Action Elimination and Stopping Conditions for the Multi-Armed Bandit and RL Problems

By Eyal Even-Dar, Shie Mannor, Yishay Mansour

Journal of ML 2006

- Is interested at looking at PAC (instead of regret) style bounds for bandit problems (I think sequential bandit as well)
- A lower bound was found in Mannor, Tsitsiklis (2004) and matches the upper bound in this paper (so a tight bound was found)
- Since the goal is PAC bounds, algorithm will probably have particular exlplore, exploit phases
- Builds on action elimination (AE) algorithms (MacQueen, 2006), which (hopefully quickly) discards (state,actions) from consideration in a policy if they can be determined to be suboptimal
- Suggested stopping condition is based on difference between upper and lower bounds on the estimated value of an arm – if the difference is small, the greedy policy w.r.t. the
*lower*estimate is near-optimal - The naive PAC bandit algorithm is O((n/ε²)log(n/δ))
- Successive Elimination:
- Assumes at least the optimal reward is known, but doesn’t really seem to use this information, just seems to do it for notation
- For Δ_i = p_1 – p_i > 0 , where p_1 is the highest reward of all arms
- Goal is to sample an arm (1/ (Δ_i)² ln (n/δ)) times and then eliminate it
- All arms are initially sample the above amount of times, and one is eliminated
- On the i-th successive step, each of the remaining arms are sampled O((1/(Δ_{n-i})²) – 1/(Δ_{n-i+1})²) ln(n/δ))) times and the worst is eliminated

- This algorithm is PAC and has a bound of:
- O(ln(n/δ) ∑_{i=2 to n} 1/ (Δ_i)²)

- Next an algorithm for successive elimination for unknown biases is given and has 2 bounds, one is PAC, and the other is a stopping bound, with only trivial differences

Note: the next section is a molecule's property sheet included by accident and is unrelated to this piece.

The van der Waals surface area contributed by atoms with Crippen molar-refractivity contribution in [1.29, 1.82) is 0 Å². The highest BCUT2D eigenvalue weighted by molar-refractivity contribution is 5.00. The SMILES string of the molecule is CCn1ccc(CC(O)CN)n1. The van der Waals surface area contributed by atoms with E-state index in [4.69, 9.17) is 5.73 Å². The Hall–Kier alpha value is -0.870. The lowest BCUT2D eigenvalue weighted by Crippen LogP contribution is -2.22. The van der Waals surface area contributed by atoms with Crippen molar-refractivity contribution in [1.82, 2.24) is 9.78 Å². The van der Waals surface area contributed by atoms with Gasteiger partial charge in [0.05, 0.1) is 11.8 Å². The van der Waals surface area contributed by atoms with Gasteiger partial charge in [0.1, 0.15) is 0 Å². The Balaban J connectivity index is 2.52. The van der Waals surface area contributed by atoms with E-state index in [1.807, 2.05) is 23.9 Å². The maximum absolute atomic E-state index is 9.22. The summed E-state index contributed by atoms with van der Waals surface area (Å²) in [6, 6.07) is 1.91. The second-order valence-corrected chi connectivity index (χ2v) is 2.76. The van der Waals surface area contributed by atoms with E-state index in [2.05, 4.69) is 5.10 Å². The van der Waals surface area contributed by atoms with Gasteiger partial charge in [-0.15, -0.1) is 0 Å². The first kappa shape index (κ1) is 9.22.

- The next algorithm uses Median Elimination, and removes the worst half of the arms at each iteration. The arm chosen doesnt have to be the best, just ε-optimal
- It is PAC and has a bound of O(n/ε² log1/δ))

- Bounds are given for MDPs in finite-horizon undiscounted case, but I’m skipping that now because I generally dont care about that case
- In infinite horizon discounted case:
- There is an estimation of upper and lower Q/V values, which is shown to be correct

- A model-based AE is given when is shown to be PAC (has a stopping criteria)
- A model-free algorithm based on Q-learning is presented, but only seems to have a proof that holds at the limit.
- A Q-learning algorithm that has a bandit at each cell is presented (phased Q-L)
- A quite complex sample complexity is given for it, but it also looks PAC

- Empirical results of phased Q-L vs regular Q-L, seems to be about twice as efficient in terms of samples/performance